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Old 05-02-2020, 02:56 AM   #11 (permalink)
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Originally Posted by California98Civic View Post

My coast down method was different than the one you describe. Rather than measuring time between two speeds, I coasted from X speed to a full stop, measuring distance with GPS. But I think I need better GPS. Mine was reporting accuracy of only to within 20 to 50 feet. I was coasting 2600 to 3500 feet to stop, so that's roughly 0.75 to 1.9 % inaccuracy in my calcs from just the GPS. Not awful but not great. What GPS are you using to confirm speed?

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Coastdowns should never be done coming to a standstill, in my opinion. Why? Because you are then spending too long at speeds where aero drag is basically not relevant - but it potentially adds to the error.

But I have never had any luck with coast-downs - of any sort. And Rob Palin (ex Tesla aerodynamicist) was scathing about them in a recent email to me.

The GPS I am using to show speed is my car's speedo - MoTeC 10Hz GPS.

On your tests and their results. I'd just call all those designs 'separation edges'. (I think 'box cavities' is another thing - like 'The Template' - that gets a lot of coverage here but doesn't have much evidence for it.)

Top and side separation edges will add a small drag benefit (assuming attached flow to the back of the car) but I very much doubt it's measurable by either a coastdown or my throttle-stop technique. If you wished to, you could directly measure the pressures in the base area of the car (ie the part exposed to the wake) but I doubt there'd be any measurable change, except perhaps in a reduction in suction peaks where the separation edges themselves are changing the flow pattern ie less wraparound.

The dust patterns on the top of the bumper cover are interesting but I cannot draw any conclusions from them.

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Old 05-02-2020, 11:59 AM   #12 (permalink)
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Quote:
Originally Posted by JulianEdgar View Post
Coastdowns should never be done coming to a standstill, in my opinion. Why? Because you are then spending too long at speeds where aero drag is basically not relevant - but it potentially adds to the error.

But I have never had any luck with coast-downs - of any sort. And Rob Palin (ex Tesla aerodynamicist) was scathing about them in a recent email to me.

The GPS I am using to show speed is my car's speedo - MoTeC 10Hz GPS.

On your tests and their results. I'd just call all those designs 'separation edges'. (I think 'box cavities' is another thing - like 'The Template' - that gets a lot of coverage here but doesn't have much evidence for it.)

Top and side separation edges will add a small drag benefit (assuming attached flow to the back of the car) but I very much doubt it's measurable by either a coastdown or my throttle-stop technique. If you wished to, you could directly measure the pressures in the base area of the car (ie the part exposed to the wake) but I doubt there'd be any measurable change, except perhaps in a reduction in suction peaks where the separation edges themselves are changing the flow pattern ie less wraparound.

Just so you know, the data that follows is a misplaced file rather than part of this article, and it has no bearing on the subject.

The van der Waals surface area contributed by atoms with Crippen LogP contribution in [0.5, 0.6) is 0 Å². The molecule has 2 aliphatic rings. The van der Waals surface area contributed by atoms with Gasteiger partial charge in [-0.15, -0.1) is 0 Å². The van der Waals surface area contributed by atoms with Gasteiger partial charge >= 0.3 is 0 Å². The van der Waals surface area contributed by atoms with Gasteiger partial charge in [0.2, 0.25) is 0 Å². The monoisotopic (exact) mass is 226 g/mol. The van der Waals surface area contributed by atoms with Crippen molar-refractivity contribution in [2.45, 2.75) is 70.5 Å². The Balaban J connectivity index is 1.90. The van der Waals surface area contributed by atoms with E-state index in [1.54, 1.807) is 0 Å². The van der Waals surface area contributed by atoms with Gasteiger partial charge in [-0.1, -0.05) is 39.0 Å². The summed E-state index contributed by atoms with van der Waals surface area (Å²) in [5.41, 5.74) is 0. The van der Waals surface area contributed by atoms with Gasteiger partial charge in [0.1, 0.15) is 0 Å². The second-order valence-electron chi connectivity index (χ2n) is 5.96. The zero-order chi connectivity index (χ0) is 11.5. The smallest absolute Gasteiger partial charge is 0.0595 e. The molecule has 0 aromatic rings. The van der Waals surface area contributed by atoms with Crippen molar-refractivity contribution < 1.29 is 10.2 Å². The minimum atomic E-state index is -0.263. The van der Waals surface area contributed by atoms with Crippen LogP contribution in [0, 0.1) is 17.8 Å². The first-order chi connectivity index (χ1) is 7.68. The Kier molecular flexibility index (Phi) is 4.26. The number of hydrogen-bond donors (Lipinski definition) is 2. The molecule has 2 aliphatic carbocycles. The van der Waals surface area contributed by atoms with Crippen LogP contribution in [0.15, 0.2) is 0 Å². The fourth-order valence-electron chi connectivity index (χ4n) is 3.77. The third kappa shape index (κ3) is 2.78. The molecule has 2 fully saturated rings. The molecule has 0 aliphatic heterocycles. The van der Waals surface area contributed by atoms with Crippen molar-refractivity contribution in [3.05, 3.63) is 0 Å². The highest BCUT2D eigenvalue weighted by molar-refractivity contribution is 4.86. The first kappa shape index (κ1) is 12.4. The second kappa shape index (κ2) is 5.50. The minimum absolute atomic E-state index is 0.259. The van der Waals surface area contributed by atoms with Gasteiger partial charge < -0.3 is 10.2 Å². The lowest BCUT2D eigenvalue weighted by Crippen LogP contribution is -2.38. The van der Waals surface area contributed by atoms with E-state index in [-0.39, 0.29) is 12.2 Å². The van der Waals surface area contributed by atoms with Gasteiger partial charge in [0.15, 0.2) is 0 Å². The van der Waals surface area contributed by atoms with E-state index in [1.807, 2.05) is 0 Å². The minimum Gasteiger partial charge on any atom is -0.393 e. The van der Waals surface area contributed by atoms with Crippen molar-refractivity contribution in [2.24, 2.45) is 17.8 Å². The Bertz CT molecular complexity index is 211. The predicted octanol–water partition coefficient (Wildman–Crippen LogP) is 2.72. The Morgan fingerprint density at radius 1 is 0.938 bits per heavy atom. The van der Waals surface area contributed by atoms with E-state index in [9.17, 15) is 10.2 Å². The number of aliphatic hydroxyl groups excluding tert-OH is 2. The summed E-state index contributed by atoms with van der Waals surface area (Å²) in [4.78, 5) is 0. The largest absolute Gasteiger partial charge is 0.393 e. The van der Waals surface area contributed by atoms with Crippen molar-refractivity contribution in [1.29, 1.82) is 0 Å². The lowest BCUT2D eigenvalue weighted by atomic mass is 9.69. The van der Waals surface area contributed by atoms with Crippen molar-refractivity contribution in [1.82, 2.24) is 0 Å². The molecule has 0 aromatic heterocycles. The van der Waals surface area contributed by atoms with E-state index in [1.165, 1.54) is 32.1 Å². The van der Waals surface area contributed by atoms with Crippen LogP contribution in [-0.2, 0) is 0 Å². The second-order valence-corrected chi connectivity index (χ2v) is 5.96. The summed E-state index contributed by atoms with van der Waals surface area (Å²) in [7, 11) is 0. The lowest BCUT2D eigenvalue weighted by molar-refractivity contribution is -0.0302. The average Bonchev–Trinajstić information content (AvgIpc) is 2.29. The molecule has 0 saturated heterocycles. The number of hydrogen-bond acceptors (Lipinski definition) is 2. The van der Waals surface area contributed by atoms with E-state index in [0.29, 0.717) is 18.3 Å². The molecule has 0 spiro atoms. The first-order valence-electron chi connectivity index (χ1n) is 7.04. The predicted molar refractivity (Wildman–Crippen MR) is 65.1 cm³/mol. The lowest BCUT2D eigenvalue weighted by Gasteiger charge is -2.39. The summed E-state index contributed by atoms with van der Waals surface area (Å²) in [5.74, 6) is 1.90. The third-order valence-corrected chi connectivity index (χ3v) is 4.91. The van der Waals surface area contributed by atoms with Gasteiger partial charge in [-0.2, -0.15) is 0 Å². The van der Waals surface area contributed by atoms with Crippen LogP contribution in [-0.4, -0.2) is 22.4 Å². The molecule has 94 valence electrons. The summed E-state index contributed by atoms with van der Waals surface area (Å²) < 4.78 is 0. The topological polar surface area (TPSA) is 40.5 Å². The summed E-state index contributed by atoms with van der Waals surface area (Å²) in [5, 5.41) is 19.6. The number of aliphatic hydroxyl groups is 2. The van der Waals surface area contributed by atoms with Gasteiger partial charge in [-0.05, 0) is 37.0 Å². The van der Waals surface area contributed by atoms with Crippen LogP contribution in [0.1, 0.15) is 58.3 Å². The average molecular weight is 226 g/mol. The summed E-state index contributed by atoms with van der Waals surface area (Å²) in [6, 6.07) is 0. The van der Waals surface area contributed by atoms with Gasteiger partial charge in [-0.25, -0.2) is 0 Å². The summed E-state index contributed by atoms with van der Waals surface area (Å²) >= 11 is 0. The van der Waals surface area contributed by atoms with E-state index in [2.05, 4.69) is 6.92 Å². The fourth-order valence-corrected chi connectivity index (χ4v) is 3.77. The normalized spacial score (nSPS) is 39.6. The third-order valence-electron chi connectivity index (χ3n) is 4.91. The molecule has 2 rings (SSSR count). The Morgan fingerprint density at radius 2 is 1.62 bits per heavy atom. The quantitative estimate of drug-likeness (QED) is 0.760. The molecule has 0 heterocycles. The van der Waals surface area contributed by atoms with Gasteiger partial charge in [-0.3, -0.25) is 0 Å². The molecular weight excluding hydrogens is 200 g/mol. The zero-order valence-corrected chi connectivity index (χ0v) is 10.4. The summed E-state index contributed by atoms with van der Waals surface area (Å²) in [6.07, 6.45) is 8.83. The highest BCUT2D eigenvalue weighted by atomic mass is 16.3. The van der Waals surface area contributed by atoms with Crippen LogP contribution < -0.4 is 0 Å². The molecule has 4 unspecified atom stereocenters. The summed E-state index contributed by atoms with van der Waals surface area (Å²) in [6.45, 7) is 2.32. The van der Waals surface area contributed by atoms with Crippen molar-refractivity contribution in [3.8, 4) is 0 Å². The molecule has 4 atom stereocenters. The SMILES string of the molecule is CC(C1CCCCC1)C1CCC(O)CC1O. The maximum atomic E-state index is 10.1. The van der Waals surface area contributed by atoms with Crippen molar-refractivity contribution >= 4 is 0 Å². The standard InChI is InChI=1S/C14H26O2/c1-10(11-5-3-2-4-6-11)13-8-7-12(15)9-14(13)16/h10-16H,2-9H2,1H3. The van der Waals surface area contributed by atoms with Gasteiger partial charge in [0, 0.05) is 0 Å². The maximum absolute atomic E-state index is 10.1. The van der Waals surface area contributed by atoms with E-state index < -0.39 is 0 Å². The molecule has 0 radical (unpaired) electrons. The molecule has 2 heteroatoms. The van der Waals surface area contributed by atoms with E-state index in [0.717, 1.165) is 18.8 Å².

The dust patterns on the top of the bumper cover are interesting but I cannot draw any conclusions from them.
I like this test idea you've had and developed and thanks for posting it here.

"The Template" doesn't have much evidence for it? Have you read the dedicated "thread" templates here? Have you read the studies or rear box cavities? Some of that research has been posted here before, too. Use the search function to find it. I see elements of box cavity research incorporated into low drag road vehicles these days, such as the Prius. I think your dismissal that these are things that "get a lot of coverage here" at EM but don't "have much evidence" is not correct.

The flat decklid spoiler is not just for the attached flow at the separation point. It is also intended to capture vortices better, and the test results from El Mirage suggested the mod had an effect on my vehicle. The test was not precise enough for some conclusions, but the observed effects were quite a lot greater than the noise of 0.75-1.9%.

Now, what could be fun this summer, if I get the chance, would be a combination of the throttle stop and coast down to zero method. El Mirage offers 1.5 miles of open flat "road" ... I could observe a throttle stopped max speed, quickly return to a predetermined speed, and then coast down to zero in each pass.
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Old 05-02-2020, 12:26 PM   #13 (permalink)
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Originally Posted by California98Civic View Post
I like this test idea you've had and developed and thanks for posting it here.

"The Template" doesn't have much evidence for it? Have you read the dedicated "thread" templates here? Have you read the studies or rear box cavities? Some of that research has been posted here before, too. Use the search function to find it. I see elements of box cavity research incorporated into low drag road vehicles these days, such as the Prius. I think your dismissal that these are things that "get a lot of coverage here" at EM but don't "have much evidence" is not correct.

The flat decklid spoiler is not just for the attached flow at the separation point. It is also intended to capture vortices better, and the test results from El Mirage suggested the mod had an effect on my vehicle. The test was not precise enough for some conclusions, but the observed effects were quite a lot greater than the noise of 0.75-1.9%.

Now, what could be fun this summer, if I get the chance, would be a combination of the throttle stop and coast down to zero method. El Mirage offers 1.5 miles of open flat "road" ... I could observe a throttle stopped max speed, quickly return to a predetermined speed, and then coast down to zero in each pass.